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    $\begingroup$ +1  I was reading the other answers, and I was just going to suggest the relation: for all $x,y\in\mathbb{R}$, $x\,R\,y\quad\Longleftrightarrow\quad x \times y \ne 0 $.  Your answer is better because is can be described more succinctly ($x$ and $y$ have the same sign), and it’s less trivial, in that it yields two equivalence classes when applied to $\mathbb{R}\setminus\{0\}$  (with mine, all of $\mathbb{R}\setminus\{0\}$ is equivalent). $\endgroup$ – Scott Dec 29 '15 at 21:07
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If $R$ is a relation that is transitive and symmetric, then $R$ is reflexive on $dom(R) = \{a\mid (\exists b)\, aRb\}$: if $a\in dom(R)$, then there is $b$ such that $aRb$, thus $bRa$ by symmetry, so $aRa$ by transitivity.

Note that if $R$ is symmetric, then $dom(R) = range(R) = \{b\mid (\exists a)\, aRb\}$.

Hence, to get an example of a relation $R$ on a set $A$ that is transitive and symmetric but not reflexive (on $A$), there has to be some $a\in A$ which is not $R$-related to any $b\in A$. There are many examples of this:

  • $A = \{0, 1\}$ and $R= \{(0,0)\}$,

    not reflexive on $A$ because $(1,1)\notin R$,

  • $A = \{0, 1, 2\}$ and $R= \{(0,0), (0,1), (1,0), (1,1)\}$,

    not reflexive on $A$ because $(2,2)\notin R$.

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I had the same question as you did but as soon as I read yours I noticed where the confusion came from: it lied in the if and only if part of the definition of symmetry.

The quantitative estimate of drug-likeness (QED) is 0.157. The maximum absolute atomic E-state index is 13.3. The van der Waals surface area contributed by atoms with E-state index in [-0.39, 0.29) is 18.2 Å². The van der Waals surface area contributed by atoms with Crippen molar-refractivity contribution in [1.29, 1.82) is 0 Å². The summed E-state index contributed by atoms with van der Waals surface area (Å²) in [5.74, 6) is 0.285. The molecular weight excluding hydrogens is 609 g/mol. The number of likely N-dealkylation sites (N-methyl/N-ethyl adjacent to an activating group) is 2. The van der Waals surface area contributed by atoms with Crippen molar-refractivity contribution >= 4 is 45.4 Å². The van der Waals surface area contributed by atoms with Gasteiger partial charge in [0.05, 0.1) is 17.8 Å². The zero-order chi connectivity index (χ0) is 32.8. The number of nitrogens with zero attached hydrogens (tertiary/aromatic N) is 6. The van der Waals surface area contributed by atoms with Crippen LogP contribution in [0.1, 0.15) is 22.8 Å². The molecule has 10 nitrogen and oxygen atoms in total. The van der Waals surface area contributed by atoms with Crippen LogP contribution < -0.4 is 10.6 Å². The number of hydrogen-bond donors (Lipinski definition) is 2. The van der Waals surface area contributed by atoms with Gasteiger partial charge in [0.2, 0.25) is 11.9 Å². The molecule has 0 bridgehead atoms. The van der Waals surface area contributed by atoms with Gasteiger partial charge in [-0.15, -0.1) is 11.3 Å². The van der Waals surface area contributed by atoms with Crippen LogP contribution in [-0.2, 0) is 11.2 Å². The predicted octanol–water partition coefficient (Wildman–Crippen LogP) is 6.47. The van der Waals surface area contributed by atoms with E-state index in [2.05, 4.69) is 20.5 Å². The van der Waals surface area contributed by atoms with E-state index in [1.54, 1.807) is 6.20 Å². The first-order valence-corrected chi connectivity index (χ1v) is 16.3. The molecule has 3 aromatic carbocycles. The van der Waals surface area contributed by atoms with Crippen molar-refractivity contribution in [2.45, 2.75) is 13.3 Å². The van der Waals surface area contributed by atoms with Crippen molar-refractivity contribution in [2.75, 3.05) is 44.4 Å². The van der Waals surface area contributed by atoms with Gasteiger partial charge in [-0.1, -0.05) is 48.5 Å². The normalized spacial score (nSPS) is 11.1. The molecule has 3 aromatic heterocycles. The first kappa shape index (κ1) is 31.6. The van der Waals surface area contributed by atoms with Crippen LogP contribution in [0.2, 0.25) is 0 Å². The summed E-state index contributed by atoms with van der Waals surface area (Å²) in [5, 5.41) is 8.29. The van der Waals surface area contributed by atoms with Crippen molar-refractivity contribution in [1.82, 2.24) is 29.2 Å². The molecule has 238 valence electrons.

The point is that for a relation $R$ to be reflexive $aRa$ has to hold for each and every element just like you have stated in the definition. But the definition of of symmetry reads: if and only if $aRb \implies bRa$ which means if no such relation exists, you can't use it. So if $\exists a \vert \forall b \in X, a\not R b$ (which means there is at least one element that is not in relation with any other) then you can't use the definition of symmetry to prove $aRa$.

This doesn't necessarily mean the relation is not symmetric, it only means you can't prove it using the given facts. If only we were given the fact that $R$ is a serial relation we would be able to prove it. So if you take @MPW's case and add $(2,2)$ to it you still wouldn't be able to prove reflexivity. That's because $2$ is not in relation with any other element.

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This is called a “partial equivalence relation (PER)”. PERs can be used to simultaneously quotient a set and imbue the quotiented set with a notion of equivalence.

A genuinely useful example (copied straight from the linked page) is functions that respect equivalence relations of the domain and codomain. Suppose we have sets $X$ and $Y$, with (partial or otherwise) equivalence relations $\approx_X$ and $\approx_Y$, respectively. We define the partial equivalence relation $\approx_{X \to Y}$ by $$ f \approx_{X \to Y} f' := \forall x,x' \in X. x \approx_X x' \implies f(x) \approx_Y f'(x') $$ Then, $\{~f~|~f \approx_{X \to Y} f~\}$ are exactly the functions that preserve equivalence. Furthermore, $\approx_{X \to Y}$ is an equivalence relation on that set, equating $f$ and $f'$ exactly when they map the same inputs (up to $\approx_X$) to the same outputs (up to $\approx_Y$). This is true even if equality of functions in the underlying set theory is more intensional – hence the use of this technique in type theory.